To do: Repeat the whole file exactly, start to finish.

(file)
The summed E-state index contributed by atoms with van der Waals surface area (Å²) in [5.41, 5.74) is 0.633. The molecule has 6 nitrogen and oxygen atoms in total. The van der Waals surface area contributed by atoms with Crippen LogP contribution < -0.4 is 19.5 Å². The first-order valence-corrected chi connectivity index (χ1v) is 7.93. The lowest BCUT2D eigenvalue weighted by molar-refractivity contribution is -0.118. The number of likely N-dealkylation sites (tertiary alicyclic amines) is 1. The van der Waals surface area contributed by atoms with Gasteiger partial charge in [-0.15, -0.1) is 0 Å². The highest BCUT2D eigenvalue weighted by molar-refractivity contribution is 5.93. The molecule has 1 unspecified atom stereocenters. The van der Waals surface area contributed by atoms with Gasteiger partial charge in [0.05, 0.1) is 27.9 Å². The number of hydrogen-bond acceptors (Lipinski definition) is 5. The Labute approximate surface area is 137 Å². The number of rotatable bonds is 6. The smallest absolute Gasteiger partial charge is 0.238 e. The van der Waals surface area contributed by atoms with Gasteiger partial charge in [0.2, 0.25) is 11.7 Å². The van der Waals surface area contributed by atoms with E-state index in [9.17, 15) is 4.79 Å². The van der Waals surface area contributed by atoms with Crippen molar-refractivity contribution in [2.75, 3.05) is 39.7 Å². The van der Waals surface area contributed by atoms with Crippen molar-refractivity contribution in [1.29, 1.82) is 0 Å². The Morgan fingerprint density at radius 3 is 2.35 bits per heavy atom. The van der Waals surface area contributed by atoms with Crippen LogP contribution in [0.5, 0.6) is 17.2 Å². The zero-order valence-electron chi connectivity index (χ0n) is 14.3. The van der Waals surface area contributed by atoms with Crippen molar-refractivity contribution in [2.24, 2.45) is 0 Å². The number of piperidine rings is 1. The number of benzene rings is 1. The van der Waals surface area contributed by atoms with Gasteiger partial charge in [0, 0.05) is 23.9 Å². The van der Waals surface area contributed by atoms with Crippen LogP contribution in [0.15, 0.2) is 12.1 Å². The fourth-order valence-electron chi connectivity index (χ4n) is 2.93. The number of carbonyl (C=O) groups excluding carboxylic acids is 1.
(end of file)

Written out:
The summed E-state index contributed by atoms with van der Waals surface area (Å²) in [5.41, 5.74) is 0.633. The molecule has 6 nitrogen and oxygen atoms in total. The van der Waals surface area contributed by atoms with Crippen LogP contribution < -0.4 is 19.5 Å². The first-order valence-corrected chi connectivity index (χ1v) is 7.93. The lowest BCUT2D eigenvalue weighted by molar-refractivity contribution is -0.118. The number of likely N-dealkylation sites (tertiary alicyclic amines) is 1. The van der Waals surface area contributed by atoms with Gasteiger partial charge in [-0.15, -0.1) is 0 Å². The highest BCUT2D eigenvalue weighted by molar-refractivity contribution is 5.93. The molecule has 1 unspecified atom stereocenters. The van der Waals surface area contributed by atoms with Gasteiger partial charge in [0.05, 0.1) is 27.9 Å². The number of hydrogen-bond acceptors (Lipinski definition) is 5. The Labute approximate surface area is 137 Å². The number of rotatable bonds is 6. The smallest absolute Gasteiger partial charge is 0.238 e. The van der Waals surface area contributed by atoms with Gasteiger partial charge in [0.2, 0.25) is 11.7 Å². The van der Waals surface area contributed by atoms with E-state index in [9.17, 15) is 4.79 Å². The van der Waals surface area contributed by atoms with Crippen molar-refractivity contribution in [2.75, 3.05) is 39.7 Å². The van der Waals surface area contributed by atoms with Crippen molar-refractivity contribution in [1.29, 1.82) is 0 Å². The Morgan fingerprint density at radius 3 is 2.35 bits per heavy atom. The van der Waals surface area contributed by atoms with Crippen LogP contribution in [0.5, 0.6) is 17.2 Å². The zero-order valence-electron chi connectivity index (χ0n) is 14.3. The van der Waals surface area contributed by atoms with Crippen molar-refractivity contribution in [2.24, 2.45) is 0 Å². The number of piperidine rings is 1. The number of benzene rings is 1. The van der Waals surface area contributed by atoms with Gasteiger partial charge in [0, 0.05) is 23.9 Å². The van der Waals surface area contributed by atoms with Crippen LogP contribution in [0.15, 0.2) is 12.1 Å². The fourth-order valence-electron chi connectivity index (χ4n) is 2.93. The number of carbonyl (C=O) groups excluding carboxylic acids is 1.